If you are applying for jobs, you likely know the importance of a well-crafted CV. They are the gateway to Human Resources’ or a recruiter’s perception of you. It is just as worthwhile to consider the value of what you shouldn’t include as well as what you should. Negative additions can be just as, if not more, noticeable than positive ones – and can ultimately impact the reader’s overall opinion of your suitability. That’s why we have compiled a list of 10 things you should avoid including in your CV when you write it.
Unless you have worked as a freelancer or temp, we suggest avoiding the mention of roles in which you did not spend much time. Not doing so will give the employer a reason to doubt your ability to hold down a stable position within a company. Referring to a company you worked in for a short time will also open unwanted interpretation as to why you left and could lead to some awkward questions.
Depending on why you were not in a long-term position, the sensitivity around the subject can change. This is a moment in which to strategically balance honesty and discretion. If you took time out to travel, for example, keep the description brief and include any benefits the experience offered, such as an enriched independence or perspective. Alternatively, if you have recently recovered from a bout of illness that kept you out of work, ensure the employer that you are back to normal health.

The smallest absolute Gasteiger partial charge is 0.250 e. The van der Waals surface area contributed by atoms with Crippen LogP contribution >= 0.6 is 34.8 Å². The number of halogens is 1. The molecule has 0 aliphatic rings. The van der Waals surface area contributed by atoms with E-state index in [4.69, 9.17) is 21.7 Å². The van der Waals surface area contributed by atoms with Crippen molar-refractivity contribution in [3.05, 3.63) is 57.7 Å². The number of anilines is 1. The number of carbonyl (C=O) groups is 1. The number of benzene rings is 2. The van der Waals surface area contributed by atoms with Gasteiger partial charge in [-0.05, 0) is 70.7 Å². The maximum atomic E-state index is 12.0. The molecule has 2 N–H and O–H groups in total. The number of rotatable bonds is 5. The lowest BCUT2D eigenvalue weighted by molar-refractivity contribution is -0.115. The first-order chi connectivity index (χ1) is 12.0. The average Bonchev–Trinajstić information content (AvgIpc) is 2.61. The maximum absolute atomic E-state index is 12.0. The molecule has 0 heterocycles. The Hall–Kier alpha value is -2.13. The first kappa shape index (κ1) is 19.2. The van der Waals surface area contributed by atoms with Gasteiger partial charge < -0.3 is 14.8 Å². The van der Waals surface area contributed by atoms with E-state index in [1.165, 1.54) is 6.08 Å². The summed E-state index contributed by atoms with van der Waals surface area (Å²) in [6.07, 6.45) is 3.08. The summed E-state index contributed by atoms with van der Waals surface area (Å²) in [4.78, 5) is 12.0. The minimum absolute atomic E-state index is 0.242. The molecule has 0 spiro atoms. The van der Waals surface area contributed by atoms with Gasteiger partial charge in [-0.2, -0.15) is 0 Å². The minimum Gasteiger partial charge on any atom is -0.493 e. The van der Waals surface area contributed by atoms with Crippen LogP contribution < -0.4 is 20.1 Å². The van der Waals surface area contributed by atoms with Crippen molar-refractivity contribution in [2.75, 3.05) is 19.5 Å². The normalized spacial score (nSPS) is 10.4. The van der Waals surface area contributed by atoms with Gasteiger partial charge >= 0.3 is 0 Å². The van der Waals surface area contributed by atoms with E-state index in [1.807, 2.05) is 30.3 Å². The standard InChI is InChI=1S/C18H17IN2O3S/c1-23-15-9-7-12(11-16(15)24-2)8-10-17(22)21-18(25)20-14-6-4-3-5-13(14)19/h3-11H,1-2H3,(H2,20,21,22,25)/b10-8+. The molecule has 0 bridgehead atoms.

Although a CV should be written as to lobby the best possible image of your professional life, your skills and experiences should be detailed in an objective tone. Any information that comes across as an opinion, such as your ability to engage with stressful situations, should be backed up with evidence instead of simply ‘excellent under pressure’.
The creativity of our teenage years often follows us in the form of an email address; although email@example.com may be the only way to access your social media, we cannot recommend that it be written on the top of your CV.
If you are in the first few years of your professional life and are looking to bulk up your CV with past jobs, it may be tempting to include the student years during which you worked as a bartender or cashier. Unless you are planning to work in similar roles or industries, such as hospitality or retail, these jobs will not interest the employer and draw attention to lack of relevant experience.
Unless your social media is an extension of what you can offer to a role, such as a passion for menswear through photography, your profile names do not need to be on your CV and can take up valuable space from other information.
Recruiters can go through over 200 CVs for just one role – to make a reading of your CV as easy and stress-free as possible, keep your words precise and your sentences short.
The pressure to stand out from the masses can lead to some elaborate creative choices when it comes to the aesthetic of your CV. Remember the phrase ‘less is more’ when it comes to the formatting of your experience and skills. Like the previous point, make it as easy as possible for the recruiter to identify your value.
Gone are the days when employers could dismiss someone because of their age, marital status, gender, race and religion. Therefore, this information does not need to be on a CV.
An obvious – and yet common – mistake to make, faults in writing, such as typos, can easily be rectified through proofreading. Do not allow yourself to come across as careless because of a missing letter.